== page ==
Originally released in the UK in 2011, The Story of Film: An Odyssey got its US television broadcast premier Monday night (9/2) on TCM. An inspired piece, the documentary spans 15-episodes and is presented by UK-based film critic Mark Cousin, its content adapted from his 2004 book The Story of Film. Each episode covering a fixed span of time serves as an “introduction” to a series of films related to the theme of the episode.
What is it about you may ask? Well, it is exactly as advertised on the tin – it traces the history of cinema as an art form, starting with the visionaries and pioneers (Edison, Lumiere Brothers) and eventually working its way up to contemporary cinema.
How it gets there is unique to say the very least. It is often a personal insight that combines history with the more technical aspects of the movie-making process, all the while interconnecting these elements to the entire world of cinema, past and present. In that way it truly spans all corners of the globe and looks at film from a decidedly international perspective.
Be warned, as I was earlier in the evening: it does contain some plot revelations (“spoilers”) to films that you may have yet to see; for example, in the first episode (the only one I have seen so far), the ending of Once Upon a Time in the West was revealed. Will this stop me from watching? Heck nah. I find the history and the various clips chosen to accompany the documentary far too compelling to turn away.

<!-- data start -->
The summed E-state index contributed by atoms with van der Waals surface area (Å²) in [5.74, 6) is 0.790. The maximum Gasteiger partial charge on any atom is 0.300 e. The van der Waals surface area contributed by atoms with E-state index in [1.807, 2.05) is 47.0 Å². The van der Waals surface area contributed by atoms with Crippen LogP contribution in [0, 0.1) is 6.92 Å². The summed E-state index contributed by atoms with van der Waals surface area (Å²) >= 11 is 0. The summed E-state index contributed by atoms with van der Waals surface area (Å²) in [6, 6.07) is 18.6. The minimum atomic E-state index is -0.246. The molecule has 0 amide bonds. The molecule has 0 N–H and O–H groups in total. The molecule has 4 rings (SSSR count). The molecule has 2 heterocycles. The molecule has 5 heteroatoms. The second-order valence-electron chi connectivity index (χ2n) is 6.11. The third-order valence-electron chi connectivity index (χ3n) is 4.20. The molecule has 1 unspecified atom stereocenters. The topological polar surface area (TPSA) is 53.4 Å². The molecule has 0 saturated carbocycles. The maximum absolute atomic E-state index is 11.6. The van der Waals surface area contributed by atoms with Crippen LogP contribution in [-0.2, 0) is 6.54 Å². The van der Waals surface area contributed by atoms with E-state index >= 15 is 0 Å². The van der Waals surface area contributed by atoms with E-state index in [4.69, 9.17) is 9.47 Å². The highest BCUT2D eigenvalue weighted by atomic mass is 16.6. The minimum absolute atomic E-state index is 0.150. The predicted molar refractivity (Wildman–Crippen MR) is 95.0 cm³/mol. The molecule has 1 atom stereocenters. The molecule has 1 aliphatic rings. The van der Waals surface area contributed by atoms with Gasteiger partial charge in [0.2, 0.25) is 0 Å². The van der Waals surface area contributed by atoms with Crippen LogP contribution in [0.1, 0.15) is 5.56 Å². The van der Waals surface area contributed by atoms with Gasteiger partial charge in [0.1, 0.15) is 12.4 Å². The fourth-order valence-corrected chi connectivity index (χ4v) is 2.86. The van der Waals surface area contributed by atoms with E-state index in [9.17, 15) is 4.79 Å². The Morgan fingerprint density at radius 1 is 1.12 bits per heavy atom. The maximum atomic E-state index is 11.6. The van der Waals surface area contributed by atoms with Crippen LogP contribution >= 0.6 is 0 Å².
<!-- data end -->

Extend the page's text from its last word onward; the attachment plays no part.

It should also be noted that the documentary is narrated by Mr. Cousins himself, and is delivered in what I can only describe as an unconventional manner. I suppose may be due in part with his rather distinctive brogue (although Northern Irish, Mr. Cousins is currently based in Scotland). Another characteristic I have surmised early on is that some of the statements made by M. Cousins may come off as rather jarring and opinionated. In his preamble to Episode 1, he states that Casablanca is not a classic film. What the … ? However, upon further reflection, I realize this does not mean that he is saying the film is bad or unworthy of special merit, praise or noteworthiness, but rather I suspect/hope he is trying to blow wide open, to challenge and expand our notions about what he calls “the language of film,” in a way that moves beyond films being merely a Hollywood convention. In other words, Casablanca may very well be a landmark of American film making history, but it is just one in a larger canon of what makes cinema CINEMA. Even in this light, or maybe because of this, I am here for all of it.
The Story of Film: An Odyssey will air new episodes every Monday night through December, with a repeat airing on Tuesday, although the accompanying films will be new each evening.
Have you seen this documentary (in part or in whole)? Share your thoughts in the comments below.